Legs Get Led Astray by Chloe Caldwell (A Review by Ryan Werner)

Future Tense Books

168 pgs/$12

I remember being young because I still am. What is there to say about it? I met a lot of people, didn’t have sex with most of them, and then either left them or was left behind by them. This is the story of youth.

I wrote lots of things down, but I made up almost all of them: short stories about airplane-fueled daylight savings time break-ups in three different time-zones, cutting an old man’s head off with a Civil War era saber and driving it down to Mississippi; songs about Robocop and muscle cars, Porta-Potty sex at the county fair. If it was fiction, I made sure of its posterity. If it was true, I let it fend for itself.

Chloe Caldwell is an obsessive stenographer. This is about her and her book of personal essays, Legs Get Led Astray (Future Tense Books, 2012), but it’s about lots of other things, too. That’s why I can talk about myself and you can think about yourself when you read it.

It’s why I can talk about Lucinda Williams, the way she feels things through song. Lucinda had writer’s block for about six years, and then, all of sudden, she became unstoppable. On 2001’s Essence—her first album after the album that broke her through the block—she sang, “I don’t want your drugs and I don’t want your money / I just want to steal your love.” That’s what Legs Get Led Astray is all about. The drugs and the money are there, and they’re good, but the only thing that matters is being the thief.

 The thing about Legs Get Led Astray is that it has nothing to do with itself. The only thing it draws attention to is Chloe. This isn’t to say it’s a tome of self-centeredness. She’s just a screamer, and there’s a sort of magic of unawareness surrounding the picture of her that the book paints. She comes across as the girl you date at camp or your best friend for a year or two. Call it the bittersweet ephemerality of an ever-growing life, I guess.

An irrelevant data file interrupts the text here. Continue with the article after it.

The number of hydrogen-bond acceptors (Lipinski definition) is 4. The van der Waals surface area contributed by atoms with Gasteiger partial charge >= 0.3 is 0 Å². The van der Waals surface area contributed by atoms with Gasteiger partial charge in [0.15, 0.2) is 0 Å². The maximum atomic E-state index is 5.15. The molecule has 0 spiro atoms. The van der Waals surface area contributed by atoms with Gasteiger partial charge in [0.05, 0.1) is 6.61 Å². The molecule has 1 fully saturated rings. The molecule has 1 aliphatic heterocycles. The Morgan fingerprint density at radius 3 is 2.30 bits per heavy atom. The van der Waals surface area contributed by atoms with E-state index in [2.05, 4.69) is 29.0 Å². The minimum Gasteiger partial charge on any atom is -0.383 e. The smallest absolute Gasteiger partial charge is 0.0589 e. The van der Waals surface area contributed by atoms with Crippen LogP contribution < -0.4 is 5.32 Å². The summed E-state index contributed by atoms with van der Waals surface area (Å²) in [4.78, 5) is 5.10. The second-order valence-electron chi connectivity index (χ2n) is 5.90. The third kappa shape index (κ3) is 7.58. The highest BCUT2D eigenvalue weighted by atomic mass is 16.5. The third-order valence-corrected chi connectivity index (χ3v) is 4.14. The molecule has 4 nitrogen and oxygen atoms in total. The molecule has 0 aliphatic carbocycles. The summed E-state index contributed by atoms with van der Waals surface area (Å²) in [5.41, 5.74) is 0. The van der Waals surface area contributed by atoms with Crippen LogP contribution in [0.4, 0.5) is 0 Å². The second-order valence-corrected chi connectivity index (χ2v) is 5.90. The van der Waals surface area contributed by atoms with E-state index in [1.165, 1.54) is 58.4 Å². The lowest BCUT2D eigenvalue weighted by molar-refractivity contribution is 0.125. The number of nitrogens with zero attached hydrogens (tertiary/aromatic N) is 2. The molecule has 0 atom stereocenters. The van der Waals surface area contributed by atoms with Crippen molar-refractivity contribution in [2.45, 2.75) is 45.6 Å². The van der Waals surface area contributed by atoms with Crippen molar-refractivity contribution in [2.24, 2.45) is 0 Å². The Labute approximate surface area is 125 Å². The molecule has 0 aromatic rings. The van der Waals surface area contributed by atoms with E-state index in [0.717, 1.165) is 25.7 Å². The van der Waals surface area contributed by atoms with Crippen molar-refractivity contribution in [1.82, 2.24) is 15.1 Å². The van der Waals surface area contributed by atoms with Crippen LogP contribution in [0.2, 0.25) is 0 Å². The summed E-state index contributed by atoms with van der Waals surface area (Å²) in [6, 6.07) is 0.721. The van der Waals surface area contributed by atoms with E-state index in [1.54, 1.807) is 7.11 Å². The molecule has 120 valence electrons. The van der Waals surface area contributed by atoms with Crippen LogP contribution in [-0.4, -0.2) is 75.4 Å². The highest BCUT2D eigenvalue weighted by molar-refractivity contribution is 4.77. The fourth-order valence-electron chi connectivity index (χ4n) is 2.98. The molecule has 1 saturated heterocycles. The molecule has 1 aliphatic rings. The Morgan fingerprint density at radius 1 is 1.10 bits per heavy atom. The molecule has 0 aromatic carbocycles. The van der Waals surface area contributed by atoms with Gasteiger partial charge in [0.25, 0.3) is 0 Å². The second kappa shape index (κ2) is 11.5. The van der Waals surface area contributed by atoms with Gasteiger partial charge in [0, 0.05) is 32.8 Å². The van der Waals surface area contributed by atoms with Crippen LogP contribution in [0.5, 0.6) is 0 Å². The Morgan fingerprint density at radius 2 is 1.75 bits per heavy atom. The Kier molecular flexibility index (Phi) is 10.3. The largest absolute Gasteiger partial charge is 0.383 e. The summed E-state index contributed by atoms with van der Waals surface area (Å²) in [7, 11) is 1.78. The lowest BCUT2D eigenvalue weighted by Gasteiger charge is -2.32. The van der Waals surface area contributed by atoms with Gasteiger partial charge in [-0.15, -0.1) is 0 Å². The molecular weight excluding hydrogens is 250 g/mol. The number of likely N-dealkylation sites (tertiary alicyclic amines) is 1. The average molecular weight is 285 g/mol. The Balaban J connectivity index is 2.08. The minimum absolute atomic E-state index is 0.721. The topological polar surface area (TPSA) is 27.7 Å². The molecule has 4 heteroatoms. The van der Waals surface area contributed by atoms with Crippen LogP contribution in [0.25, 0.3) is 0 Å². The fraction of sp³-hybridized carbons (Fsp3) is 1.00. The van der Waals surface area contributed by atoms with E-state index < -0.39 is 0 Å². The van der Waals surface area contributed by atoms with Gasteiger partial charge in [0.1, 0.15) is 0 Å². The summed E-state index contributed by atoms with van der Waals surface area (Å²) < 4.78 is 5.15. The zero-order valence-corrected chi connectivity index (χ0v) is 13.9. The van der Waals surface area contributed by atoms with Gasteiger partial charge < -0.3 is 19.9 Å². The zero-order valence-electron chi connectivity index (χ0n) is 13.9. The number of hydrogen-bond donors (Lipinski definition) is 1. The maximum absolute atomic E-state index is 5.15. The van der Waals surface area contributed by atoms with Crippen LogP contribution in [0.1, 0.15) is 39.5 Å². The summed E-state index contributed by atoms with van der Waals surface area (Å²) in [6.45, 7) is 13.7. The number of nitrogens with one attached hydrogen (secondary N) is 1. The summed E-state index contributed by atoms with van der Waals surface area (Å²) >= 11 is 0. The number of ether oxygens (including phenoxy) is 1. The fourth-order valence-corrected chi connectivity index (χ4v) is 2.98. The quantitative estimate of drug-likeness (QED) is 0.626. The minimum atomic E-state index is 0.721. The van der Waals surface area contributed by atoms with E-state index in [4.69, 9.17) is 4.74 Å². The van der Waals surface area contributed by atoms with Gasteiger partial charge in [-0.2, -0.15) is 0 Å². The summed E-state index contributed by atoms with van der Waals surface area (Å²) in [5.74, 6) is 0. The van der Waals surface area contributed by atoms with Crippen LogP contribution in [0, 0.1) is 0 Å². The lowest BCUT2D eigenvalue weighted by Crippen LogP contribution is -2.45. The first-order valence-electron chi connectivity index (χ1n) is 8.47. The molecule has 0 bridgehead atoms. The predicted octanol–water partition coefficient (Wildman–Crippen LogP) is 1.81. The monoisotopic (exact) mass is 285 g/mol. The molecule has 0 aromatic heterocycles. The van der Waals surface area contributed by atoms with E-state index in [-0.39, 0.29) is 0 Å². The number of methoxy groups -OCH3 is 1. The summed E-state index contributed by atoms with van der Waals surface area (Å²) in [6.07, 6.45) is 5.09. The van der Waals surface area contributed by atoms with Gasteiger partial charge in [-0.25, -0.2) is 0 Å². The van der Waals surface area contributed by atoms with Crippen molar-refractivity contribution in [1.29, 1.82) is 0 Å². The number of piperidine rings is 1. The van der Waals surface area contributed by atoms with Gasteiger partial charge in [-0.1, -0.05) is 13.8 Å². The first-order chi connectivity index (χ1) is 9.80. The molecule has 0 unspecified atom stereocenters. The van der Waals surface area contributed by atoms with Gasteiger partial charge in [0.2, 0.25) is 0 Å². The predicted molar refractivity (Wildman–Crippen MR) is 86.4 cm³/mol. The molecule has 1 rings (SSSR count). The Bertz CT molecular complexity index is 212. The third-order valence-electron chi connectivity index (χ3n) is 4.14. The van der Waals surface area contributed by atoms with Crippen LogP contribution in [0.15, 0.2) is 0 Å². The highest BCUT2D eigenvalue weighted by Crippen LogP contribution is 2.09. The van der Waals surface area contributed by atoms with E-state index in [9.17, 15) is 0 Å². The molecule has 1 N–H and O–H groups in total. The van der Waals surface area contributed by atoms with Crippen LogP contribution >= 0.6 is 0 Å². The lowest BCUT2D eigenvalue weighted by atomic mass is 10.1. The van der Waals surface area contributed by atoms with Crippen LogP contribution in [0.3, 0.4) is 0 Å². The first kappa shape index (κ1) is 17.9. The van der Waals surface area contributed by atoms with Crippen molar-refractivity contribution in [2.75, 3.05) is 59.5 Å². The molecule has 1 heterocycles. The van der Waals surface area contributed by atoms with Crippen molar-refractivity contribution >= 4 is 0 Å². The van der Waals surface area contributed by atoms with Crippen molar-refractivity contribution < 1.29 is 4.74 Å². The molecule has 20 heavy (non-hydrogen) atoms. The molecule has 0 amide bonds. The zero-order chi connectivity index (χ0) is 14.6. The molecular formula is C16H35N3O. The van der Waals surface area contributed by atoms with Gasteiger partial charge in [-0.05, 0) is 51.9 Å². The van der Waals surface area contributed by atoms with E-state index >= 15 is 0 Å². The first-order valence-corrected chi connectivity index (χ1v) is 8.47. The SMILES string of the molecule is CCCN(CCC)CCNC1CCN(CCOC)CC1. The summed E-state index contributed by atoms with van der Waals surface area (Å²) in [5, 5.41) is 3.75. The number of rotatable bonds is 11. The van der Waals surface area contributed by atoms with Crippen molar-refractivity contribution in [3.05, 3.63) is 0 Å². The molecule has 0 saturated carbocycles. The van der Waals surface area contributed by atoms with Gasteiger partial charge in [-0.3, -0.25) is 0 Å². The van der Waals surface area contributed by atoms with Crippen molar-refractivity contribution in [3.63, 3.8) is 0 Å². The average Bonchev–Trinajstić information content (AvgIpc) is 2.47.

As a document of truth, Legs Get Led Astray couldn’t be more pure. All of the exes are various forms of dead. Extemporaneous lovers are complicated. Kids say the darnedest things. Orgasms are cool. These are the tropes of literature and life, but the essays in here transcend cliché because they have the details. In fact, there are long stretches of the book where the stories are nothing more than an in depth hail of bullets, detail after detail after detail. It’s put to best effect in the first essay, “Barney,” where Chloe chronologically lines up her nostalgia and lets us pull the strings together in deciding what it’s made her. In other places, especially when combined with the second person, the repetition has a tendency to take the mantra effect a bit too far, leading to a bit of zoning-out from the sheer perpetuation of it all. The book is so charming, though, that it’s hard to fault it for leaning heavily on a listing technique.

 “My mother comes to visit. I am having a hangover from heroin. She comes into the café I work at on Grand Street. I am behind the counter. She sits at the counter. I have my hair in braids. There is no air conditioning. I am so hot and depressed and want to reach out for help. A few days later, I receive a letter from her about how much she loves me and I fall in love with her all over again.

 I sleep with a French man who is a thief and I fall a little bit in love with him.

 My brother is leaving for Europe and I am sitting in the bathroom writing him a letter on the typewriter and crying.” – from “That Was Called Love”